This time, when we crossed the tree line we were greeted with clear blue skies, but the wind was whipping around in every direction. Three men in serious mountaineering gear were headed down from the summit and they warned us to cover our skin–one of them had gotten a touch of frostbite on his face. I covered up my bruised ego with a face mask and an extra jacket–I hated that my inexperience had been hanging out all over the place.

Four months after our first attempt, we made it to the top of Algonquin. As Kyle paused to take a video, I leaned into the wind and enjoyed a care-free moment with the view. Living in PA, we often hike up mini-mountains so that we can take in the…farmlands. For the first time in over a year, I was spending quality time with the rolling mountains. I was home. 

Kyle finished taking his video and approached me looking a little frantic–I wasn’t sure what the problem was. Suddenly we had decided that instead of continuing our hike and camping out for the night, we were heading back down to the car. I thought, “huh? okay, well…whatever.” I took 15 slow steps with my crampons chipping away pieces of ice below my feet and it hit me all at once. Time was moving at a slower pace and I realized that I couldn’t grip my hiking poles. The feeling in my hands was retreating up into my palms. All the sudden I realized how cold it actually was. We needed to get down immediately. I whimpered to myself and then called out to Kyle. He couldn’t hear me. I remember stopping and staring at him up ahead of me as he got further away. I didn’t call out to him again. There was nothing he could do to help me.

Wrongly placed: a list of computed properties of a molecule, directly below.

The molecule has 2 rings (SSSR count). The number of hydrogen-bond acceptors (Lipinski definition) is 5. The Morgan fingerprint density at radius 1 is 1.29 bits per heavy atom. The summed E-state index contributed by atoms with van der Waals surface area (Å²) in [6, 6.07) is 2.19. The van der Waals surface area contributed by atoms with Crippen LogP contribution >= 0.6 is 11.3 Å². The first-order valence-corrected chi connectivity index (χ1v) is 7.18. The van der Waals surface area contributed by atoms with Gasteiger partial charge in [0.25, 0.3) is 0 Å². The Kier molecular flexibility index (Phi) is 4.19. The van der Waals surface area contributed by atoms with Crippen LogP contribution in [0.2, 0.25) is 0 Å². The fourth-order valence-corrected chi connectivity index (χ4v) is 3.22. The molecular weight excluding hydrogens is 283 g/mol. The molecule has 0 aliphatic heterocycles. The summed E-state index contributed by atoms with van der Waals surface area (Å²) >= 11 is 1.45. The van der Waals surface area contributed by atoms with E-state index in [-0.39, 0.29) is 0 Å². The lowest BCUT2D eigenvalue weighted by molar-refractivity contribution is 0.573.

We found out later that the temperature on top of Algonquin was -45 degrees with windchill. Kyle and I both had a long moment of panic as we lost all feeling in our various body parts. It took 30 minutes of racing down the mountain, but eventually all of our fingers and toes rejoined us on our hike.